Major Traffic Safety Reform and Road Traffic Injuries Among Low-Income New York Residents, 2009-2021

Kacie L. Dragan, Sherry A. Glied

Research output: Contribution to journalArticlepeer-review


Objectives. To evaluate the effects of a comprehensive traffic safety policy-New York City's (NYC's) 2014 Vision Zero-on the health of Medicaid enrollees. Methods. We conducted difference-in-differences analyses using individual-level New York Medicaid data to measure traffic injuries and expenditures from 2009 to 2021, comparing NYC to surrounding counties without traffic reforms (n565 585 568 person-years). Results. After Vision Zero, injury rates among NYC Medicaid enrollees diverged from those of surrounding counties, with a net impact of 77.5 fewer injuries per 100 000 person-years annually (95% confidence interval5297.4, 257.6). We observed marked reductions in severe injuries (brain injury, hospitalizations) and savings of $90.8 million in Medicaid expenditures over the first 5 years. Effects were largest among Black residents. Impacts were reversed during the COVID-19 period. Conclusions. Vision Zero resulted in substantial protection for socioeconomically disadvantaged populations known to face heightened risk of injury, but the policy's effectiveness decreased during the pandemic period. Public Health Implications. Many cities have recently launched Vision Zero policies and others plan to do so. This research adds to the evidence on how and in what circumstances comprehensive traffic policies protect public health.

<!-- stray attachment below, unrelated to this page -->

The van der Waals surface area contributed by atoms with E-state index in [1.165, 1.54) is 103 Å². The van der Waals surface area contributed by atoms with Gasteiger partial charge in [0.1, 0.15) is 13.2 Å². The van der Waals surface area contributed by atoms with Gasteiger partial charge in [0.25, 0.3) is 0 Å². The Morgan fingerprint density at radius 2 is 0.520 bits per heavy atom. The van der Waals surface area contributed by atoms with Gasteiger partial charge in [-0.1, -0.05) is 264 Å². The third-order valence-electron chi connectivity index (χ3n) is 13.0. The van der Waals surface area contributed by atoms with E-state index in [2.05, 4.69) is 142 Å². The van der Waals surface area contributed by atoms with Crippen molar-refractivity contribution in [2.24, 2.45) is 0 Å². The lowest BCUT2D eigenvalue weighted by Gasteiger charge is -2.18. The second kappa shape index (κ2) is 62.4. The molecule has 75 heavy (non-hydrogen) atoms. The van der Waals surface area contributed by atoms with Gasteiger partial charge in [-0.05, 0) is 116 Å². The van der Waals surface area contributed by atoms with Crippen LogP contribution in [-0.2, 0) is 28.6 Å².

Original languageEnglish (US)
Pages (from-to)633-641
Number of pages9
JournalAmerican journal of public health
Issue number6
StatePublished - Jun 2024

ASJC Scopus subject areas

  • Public Health, Environmental and Occupational Health

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